Wednesday, March 11, 2009

Safety first, or into service first?

"What exactly did B.C. Ferries learn from the Queen of the North's sinking?" -- Captain David Badior, from a report outlining his concerns over the BC Ferries replacement for the Queen of the North, the vessel Northern Adventure.

Once again the Tyee on line journal has provided some fascinating investigative journalism into the happenings over at BC Ferries, as Andrew MacLeod provides a recitation of events that might make senior management there just a little uncomfortable.

The latest examination of the inner workings of the Ferry Corporation, provides some questions as to whether BC Ferries rushed into service the vessel Northern Adventure, against even the wishes of its own employees.

Captain David Badior, then a senior BC Ferries worker and now a member of management at BC Ferries, outlined his many concerns over the entire launching of the Northern Adventure into service on North coast routes back in 2007.

The vessel once known as the Sonia was purchased by BC Ferries in 2006 and put into service on the North Coast in March of 2007, after one month in service and after numerous reports of problems with the vessel, the Ferry Corporation pulled the Northern Adventure from service for a ten day refit in Vancouver, she returned to service ten days later.

It was during a mid April sailing that Captain Badior became concerned about the introduction of the Northern Adventure into service on the north coast. Captain Badior was part of a "high level" Management/Union team that sailed on the vessel on April 18th, there to examine the state of the vessel and any issues that might have cropped up from it's early sailings.

In the Tyee article he is quoted as being "stunned" that Transport Canada had even certified the vessel and goes on to express disappointment with the Ferry Corporations own Vessel Acquisition Team, which he suggests provided for a total lack of preparation in receiving the ship. He also questions the workings of the Operations Department, which he also suggests should never have accepted the vessel in the shape it was in when it arrived in Canada.

When he isn't outlining the failings of management at BC Ferries, he casts an eye at the political pressure of the day, outlining his impressions of that time period where as he puts it "... the mayor of Prince Rupert, Herb Pond, was already squawking about taking the ship off the run and how bad it would be."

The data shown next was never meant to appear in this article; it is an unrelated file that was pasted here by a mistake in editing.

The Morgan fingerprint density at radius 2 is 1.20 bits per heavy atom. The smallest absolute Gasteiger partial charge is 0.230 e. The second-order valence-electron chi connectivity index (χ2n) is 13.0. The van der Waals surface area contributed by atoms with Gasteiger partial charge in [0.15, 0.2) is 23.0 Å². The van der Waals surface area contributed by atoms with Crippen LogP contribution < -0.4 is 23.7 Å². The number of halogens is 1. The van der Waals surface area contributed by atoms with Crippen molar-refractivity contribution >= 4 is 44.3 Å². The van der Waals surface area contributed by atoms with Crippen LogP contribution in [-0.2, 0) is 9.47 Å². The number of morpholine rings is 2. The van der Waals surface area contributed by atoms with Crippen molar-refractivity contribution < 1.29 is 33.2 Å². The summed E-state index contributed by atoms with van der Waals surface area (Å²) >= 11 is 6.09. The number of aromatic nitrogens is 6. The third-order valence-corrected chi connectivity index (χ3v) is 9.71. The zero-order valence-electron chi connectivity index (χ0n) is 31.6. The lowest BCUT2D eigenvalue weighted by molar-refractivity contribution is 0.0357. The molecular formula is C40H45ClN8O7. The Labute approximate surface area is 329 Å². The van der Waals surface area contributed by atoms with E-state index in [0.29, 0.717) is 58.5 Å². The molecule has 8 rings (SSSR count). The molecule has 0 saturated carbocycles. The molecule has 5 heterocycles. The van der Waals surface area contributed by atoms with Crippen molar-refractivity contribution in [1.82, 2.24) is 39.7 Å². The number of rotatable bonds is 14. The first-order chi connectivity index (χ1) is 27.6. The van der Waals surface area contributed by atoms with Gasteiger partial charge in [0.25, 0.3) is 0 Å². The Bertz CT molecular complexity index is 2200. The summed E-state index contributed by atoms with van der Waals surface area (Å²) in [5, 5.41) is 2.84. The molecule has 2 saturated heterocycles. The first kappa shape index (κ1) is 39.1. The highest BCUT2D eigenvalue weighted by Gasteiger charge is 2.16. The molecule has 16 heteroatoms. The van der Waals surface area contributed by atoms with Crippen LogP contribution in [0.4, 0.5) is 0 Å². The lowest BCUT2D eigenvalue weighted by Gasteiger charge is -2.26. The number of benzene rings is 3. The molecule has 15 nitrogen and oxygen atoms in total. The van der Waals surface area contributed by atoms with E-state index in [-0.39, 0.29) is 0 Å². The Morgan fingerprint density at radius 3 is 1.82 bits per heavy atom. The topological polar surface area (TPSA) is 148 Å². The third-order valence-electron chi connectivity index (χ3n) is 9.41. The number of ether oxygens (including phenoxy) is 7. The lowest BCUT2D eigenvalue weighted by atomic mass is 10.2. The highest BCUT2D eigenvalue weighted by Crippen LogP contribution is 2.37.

The Tyee investigation also examines the political climate of that period, outlining the safety concerns outlined by MLA Gary Coons at the time, for which Coons was dressed down by BC Ferries CEO David Hahn, a recurring theme it seems in recent years whenever those two gentleman express opinions.

MacLeod also repeats the tone of a letter to the editor of the Prince Rupert Daily News by Steve Smith, who took Coons to task for his press release of the day. MacLeod recounts how in the letter to the paper Mr. Smith reacts with disgust at the press release and praises the vessel as "... a first-class ship with amenities that are unsurpassed by anything we have had before to serve our northern marine highways." Mr. Smith went on from being a writer of letters, to having recently been named to the Board of BC Ferries.

Captain Badior suggests that after a reflection of events of that period of time, that overall Mr. Coons seems to have been correct in his assessment of the situation of the newly introduced Northern Adventure.

The unanswered question of course, is whether the demand on the local scene for a quick replacement for the ill fated Queen of the North was of more importance than a proper examination of the capabilities and safety issues of the replacement provided.

In an interesting bit of timing, Mr. Hahn will be making one of his frequent appearances on the Bill Good show on CKNW on Thursday morning, sometime between 830 am and the noon hour, perhaps the Tyee article not to mention the culture of secrecy at BC Ferries might come up for discussion. If it's helpful, perhaps Captain Badior's original comment back from 2007 about lessons learned from the Queen of the North sinking might make for an interesting conversation starter.

Update: BC Ferries President and CEO David Hahn appeared on the Bill Good show from 9-10 am on Thursday, you can access that interview from the CKNW AUDIO VAULT.

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